Florida Officer's Knee to Neck Killed Man During 2018 Arrest: Lawyer

Timothy Coffman died four days after four South Daytona police officers struggled to control him during an arrest in July 2018, attorney Benjamin Crump said

FILE - Attorney Ben Crump speaks as a member of the legal team for the family of Stephon Clark, who was shot and killed by Sacramento police, at a news conference at the Southside Christian Center on March 30, 2018, in Sacramento, California.
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Drawing direct comparisons to the death of George Floyd, a civil rights lawyer said he's filing suit against a Florida police department in the death of a 36-year-old white man who collapsed with an officer's knee on his neck.

Timothy Coffman died four days after four South Daytona police officers struggled to control him during an arrest in July 2018, attorney Benjamin Crump said Thursday at a news conference where he appeared with Coffman's mother.

“It was the knee of the South Daytona Police Department that killed Timothy Coffman,” Crump said.

The death of Floyd in Minneapolis Police custody has sparked global protests against police killings. A black man, Floyd pleaded for air while offering little resistance to his arrest on May 25. Crump also represents the Floyd family.

“Like George Floyd, Timothy Coffman has a police officer’s knee on his back until he lost consciousness,” Crump said.

The South Daytona Police Department declined to comment, citing pending legal action.

Coffman was violent as officers tried to subdue him, according to body cam video. His autopsy listed the cause of death as “complications of methamphetamine toxicity” and the contributory condition as “physical restraint.”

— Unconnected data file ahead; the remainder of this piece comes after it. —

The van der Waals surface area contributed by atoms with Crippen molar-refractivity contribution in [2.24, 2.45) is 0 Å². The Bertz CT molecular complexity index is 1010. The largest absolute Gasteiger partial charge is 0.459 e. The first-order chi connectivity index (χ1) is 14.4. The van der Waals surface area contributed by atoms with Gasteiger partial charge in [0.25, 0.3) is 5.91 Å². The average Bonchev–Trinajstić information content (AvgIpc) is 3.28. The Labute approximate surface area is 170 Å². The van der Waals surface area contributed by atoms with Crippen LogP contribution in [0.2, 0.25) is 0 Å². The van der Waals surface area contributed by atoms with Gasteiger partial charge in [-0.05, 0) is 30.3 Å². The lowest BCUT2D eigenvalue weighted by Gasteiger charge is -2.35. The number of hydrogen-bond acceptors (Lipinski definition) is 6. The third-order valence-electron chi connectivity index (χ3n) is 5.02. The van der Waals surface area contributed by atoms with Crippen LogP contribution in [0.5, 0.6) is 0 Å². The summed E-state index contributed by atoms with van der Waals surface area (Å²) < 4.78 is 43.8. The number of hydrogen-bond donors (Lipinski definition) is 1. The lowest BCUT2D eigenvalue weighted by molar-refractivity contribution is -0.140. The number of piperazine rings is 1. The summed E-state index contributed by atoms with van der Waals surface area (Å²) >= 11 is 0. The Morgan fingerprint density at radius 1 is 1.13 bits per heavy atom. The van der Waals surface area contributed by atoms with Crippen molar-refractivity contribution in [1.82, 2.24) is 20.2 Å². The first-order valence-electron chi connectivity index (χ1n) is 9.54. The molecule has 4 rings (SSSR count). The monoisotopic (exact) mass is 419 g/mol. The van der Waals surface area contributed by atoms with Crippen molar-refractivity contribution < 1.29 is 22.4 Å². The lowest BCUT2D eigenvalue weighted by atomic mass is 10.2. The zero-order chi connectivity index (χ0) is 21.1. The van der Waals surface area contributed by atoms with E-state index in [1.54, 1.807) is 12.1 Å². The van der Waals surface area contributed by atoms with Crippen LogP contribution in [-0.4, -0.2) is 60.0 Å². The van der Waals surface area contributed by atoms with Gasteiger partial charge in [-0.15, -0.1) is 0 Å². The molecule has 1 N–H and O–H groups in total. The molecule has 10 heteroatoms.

No charges were filed against the officers. Seventh Circuit State Attorney R.J. Larizza said in October 2018 that his office reviewed all the reports and statements in the case, and that “no further action is warranted,” according to The Daytona Beach News-Journal.

Crump is calling for the Florida Department of Law Enforcement to investigate.

In addition to methamphetamine, the toxicology report listed other drugs in Coffman's system, including amphetamines, morphine, fentanyl and norfentanyl.

Crump and attorney Jasmine Rand represent Coffman’s mother, Kimberly Mitchell. She told the news conference that her son was mentally ill and she had tried to get help for him.

Court records show Coffman had prior arrests before police were called to respond to a suspicious person who seemed “off,” the newspaper reported.

A police report said Coffman fled when the first officer to arrive asked to speak to him. The officer fired a stun gun at him, and Coffman ripped out the barbs and kept running. The officer sprayed Coffman with pepper spray. Coffman then grabbed a bottle of insecticide and sprayed the officer.

The officer said he knew he couldn't physically restrain Coffman, who weighed 244 pounds, so he stalled until help arrived. Four officers then struggled with Coffman before finally getting him in handcuffs and leg restraints.

Body cam video shows one of the officers putting his knee on the neck, shoulder and back of the face-down Coffman, who yelled “Get off me.”

Coffman struggled for a few minutes, then stopped. The officers rolled him over and put him in a sitting position, the video shows. By then, his head and neck appeared limp.

Paramedics took him to a hospital where he died four days later.

“What he needed was a helping hand,” Crump said of Coffman. “What he got was a deadly knee.”

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